*Events have overtook me. Nigel Farage is still leader of UKIP after the party turned down his resignation.

So what on earth will happen on May 7th?

As anyone who reads me will know I quite like making predictions. Some good (the 2014 World Series and the cricket World Cup for example) and some bad (too many to mention). But today I’m attempting my hardest task. To call Thursday’s UK General Election which is the most unpredictable since 1974.

I wasn’t even sure how to do it. I thought of predicting all 650 seats in the UK but most of them are safe (ie one party is a certainty to win) so it would have been boring to read – and boring to write. I thought of just predicting the marginal (the UK equivalent of “swing states” in the US) seats. Sky News has even produced a list of marginals for its “In The Margins” series but not all the 150 seats in that list are marginal. For some reason best known to Sky the list includes safe seats like Aylesbury (Conservative majority 12,648) but not Keighley (Conservative majority 2,940) a seat that has changed sides seven times since 1959. So Sky’s list is flawed.

What I decided to do is do a prediction range for each party – predicting the minimum and maximum number of seats I think each party will win. The range is actually very narrow. Since the war the conservatives have never fallen below 165 and Labour have never fallen below 209. But before I make the predictions for those who don’t know UK politics (or don’t remember) the 2010 election produced the following result:

Conservative 306 seats, Labour 258, Liberal Democrats 57, Scottish National Party (SNP) 6, Plaid Cyrmu 3, Green Party 1, Speaker 1 and Northern Ireland 18* (the UK parties don’t stand there) I should also say a party needs 326 seats** for a majority.

So here is the prediction and I’ll start with the two main parties:

Conservative: 275-295 (that means in my opinion they won’t win less than 275 or more than 295)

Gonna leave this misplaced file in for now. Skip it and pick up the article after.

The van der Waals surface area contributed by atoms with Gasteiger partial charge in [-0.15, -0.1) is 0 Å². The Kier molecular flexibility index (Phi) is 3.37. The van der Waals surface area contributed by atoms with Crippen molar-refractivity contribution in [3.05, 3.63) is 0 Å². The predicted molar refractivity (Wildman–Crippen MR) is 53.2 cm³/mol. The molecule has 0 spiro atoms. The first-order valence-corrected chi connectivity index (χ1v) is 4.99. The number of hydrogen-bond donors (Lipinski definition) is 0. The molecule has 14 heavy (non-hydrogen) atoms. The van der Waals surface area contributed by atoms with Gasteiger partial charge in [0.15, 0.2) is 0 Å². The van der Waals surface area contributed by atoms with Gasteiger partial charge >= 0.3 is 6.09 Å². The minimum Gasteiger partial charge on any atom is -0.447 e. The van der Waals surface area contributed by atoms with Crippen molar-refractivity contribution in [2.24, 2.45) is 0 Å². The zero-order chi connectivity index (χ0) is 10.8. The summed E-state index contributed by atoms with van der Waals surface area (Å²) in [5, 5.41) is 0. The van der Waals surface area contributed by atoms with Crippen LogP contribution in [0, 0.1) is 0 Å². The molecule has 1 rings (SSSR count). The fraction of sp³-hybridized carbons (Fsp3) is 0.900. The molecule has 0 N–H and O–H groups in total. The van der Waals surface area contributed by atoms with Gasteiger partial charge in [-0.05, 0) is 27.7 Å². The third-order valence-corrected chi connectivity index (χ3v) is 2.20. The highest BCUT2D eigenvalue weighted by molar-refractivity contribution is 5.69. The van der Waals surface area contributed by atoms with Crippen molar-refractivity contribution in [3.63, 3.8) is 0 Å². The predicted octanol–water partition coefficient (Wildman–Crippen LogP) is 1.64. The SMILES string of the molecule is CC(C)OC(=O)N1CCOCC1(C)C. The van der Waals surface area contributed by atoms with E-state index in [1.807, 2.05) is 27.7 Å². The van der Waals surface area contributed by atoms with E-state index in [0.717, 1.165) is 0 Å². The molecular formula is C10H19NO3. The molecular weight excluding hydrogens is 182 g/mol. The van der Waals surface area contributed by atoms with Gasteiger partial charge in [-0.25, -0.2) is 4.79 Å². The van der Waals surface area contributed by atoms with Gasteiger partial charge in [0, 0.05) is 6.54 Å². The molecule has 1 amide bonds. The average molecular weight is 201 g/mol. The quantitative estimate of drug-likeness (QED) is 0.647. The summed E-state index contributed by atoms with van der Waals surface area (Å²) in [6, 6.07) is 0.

Labour: 280-300

As you can see that means it is not certain who will be the biggest party but I would give the edge to Labour because the UK constituency boundaries favour Labour as their seats are in cities thus smaller than the Conservatives and need less votes to win them. It is possible (like February 1974) that Labour will get more seats than the Conservatives but less votes. All the polls suggest a swing to Labour of 2-4 per cent which means Labour should gain seats from the Conservatives as most Con-Lab seats go with the swing. Only 32 Con-Lab seats went against the swing in 2010. I do think the Conservatives might gain a couple from Labour against the swing – Hampstead and Kilburn (majority 42) and Southampton Itchen (majority 192) are two possibilities. But it is clear Labour will make gains from the Conservatives.

But this election isn’t as simple as that. The result will be decided by what happens to the small parties – the Lib Dems , SNP, the Greens, Plaid Cyrmu  and the United Kingdom Independence Party (UKIP). And they are very hard to predict. But I’ll try.

Lib Dems: 20-30. It shows how ghastly the Lib Dem poll ratings are (down from 23% in 2010 to 10% if they are lucky) that some people will be amazed that I think they won’t fall below 20 and might get 30. But the Lib Dems are hard to “dig out” of a seat – especially if they have a sitting MP. They will struggle in three scenarios. Where a sitting MP is retiring (ie Berwick upon Tweed) where there is a large student population – like party leader Nick Clegg’s Sheffield Hallam seat – and in Scotland which has not forgiven them  for joining with the Conservatives in coalition after 2010. So I reckon they will hold seats they should lose like Wells (majority 800) which is not a university seat and where the MP was first elected in 2010 but lose safer seats like Bristol West (majority 11,366) which has the university in it. It will be bad for the Lib Dems – but not as bad as people fear.